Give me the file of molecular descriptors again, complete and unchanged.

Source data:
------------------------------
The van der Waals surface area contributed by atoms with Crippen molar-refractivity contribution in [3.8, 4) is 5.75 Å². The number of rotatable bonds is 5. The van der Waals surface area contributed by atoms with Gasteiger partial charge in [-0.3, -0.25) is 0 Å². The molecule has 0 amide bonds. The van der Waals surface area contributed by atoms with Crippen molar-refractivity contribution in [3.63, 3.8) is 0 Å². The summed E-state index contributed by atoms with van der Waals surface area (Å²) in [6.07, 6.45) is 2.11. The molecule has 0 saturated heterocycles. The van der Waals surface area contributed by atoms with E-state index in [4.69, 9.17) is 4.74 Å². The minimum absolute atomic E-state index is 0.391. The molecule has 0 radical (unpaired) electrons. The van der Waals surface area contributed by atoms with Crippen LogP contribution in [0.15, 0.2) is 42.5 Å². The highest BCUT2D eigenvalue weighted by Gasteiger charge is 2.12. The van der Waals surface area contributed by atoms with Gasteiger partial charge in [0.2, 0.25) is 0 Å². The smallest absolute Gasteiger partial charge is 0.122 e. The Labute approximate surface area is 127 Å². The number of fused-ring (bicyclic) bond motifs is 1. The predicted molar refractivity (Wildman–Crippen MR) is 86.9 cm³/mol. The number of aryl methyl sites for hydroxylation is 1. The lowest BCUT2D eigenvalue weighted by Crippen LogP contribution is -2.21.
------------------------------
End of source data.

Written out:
The van der Waals surface area contributed by atoms with Crippen molar-refractivity contribution in [3.8, 4) is 5.75 Å². The number of rotatable bonds is 5. The van der Waals surface area contributed by atoms with Gasteiger partial charge in [-0.3, -0.25) is 0 Å². The molecule has 0 amide bonds. The van der Waals surface area contributed by atoms with Crippen molar-refractivity contribution in [3.63, 3.8) is 0 Å². The summed E-state index contributed by atoms with van der Waals surface area (Å²) in [6.07, 6.45) is 2.11. The molecule has 0 saturated heterocycles. The van der Waals surface area contributed by atoms with E-state index in [4.69, 9.17) is 4.74 Å². The minimum absolute atomic E-state index is 0.391. The molecule has 0 radical (unpaired) electrons. The van der Waals surface area contributed by atoms with Crippen LogP contribution in [0.15, 0.2) is 42.5 Å². The highest BCUT2D eigenvalue weighted by Gasteiger charge is 2.12. The van der Waals surface area contributed by atoms with Gasteiger partial charge in [0.2, 0.25) is 0 Å². The smallest absolute Gasteiger partial charge is 0.122 e. The Labute approximate surface area is 127 Å². The number of fused-ring (bicyclic) bond motifs is 1. The predicted molar refractivity (Wildman–Crippen MR) is 86.9 cm³/mol. The number of aryl methyl sites for hydroxylation is 1. The lowest BCUT2D eigenvalue weighted by Crippen LogP contribution is -2.21.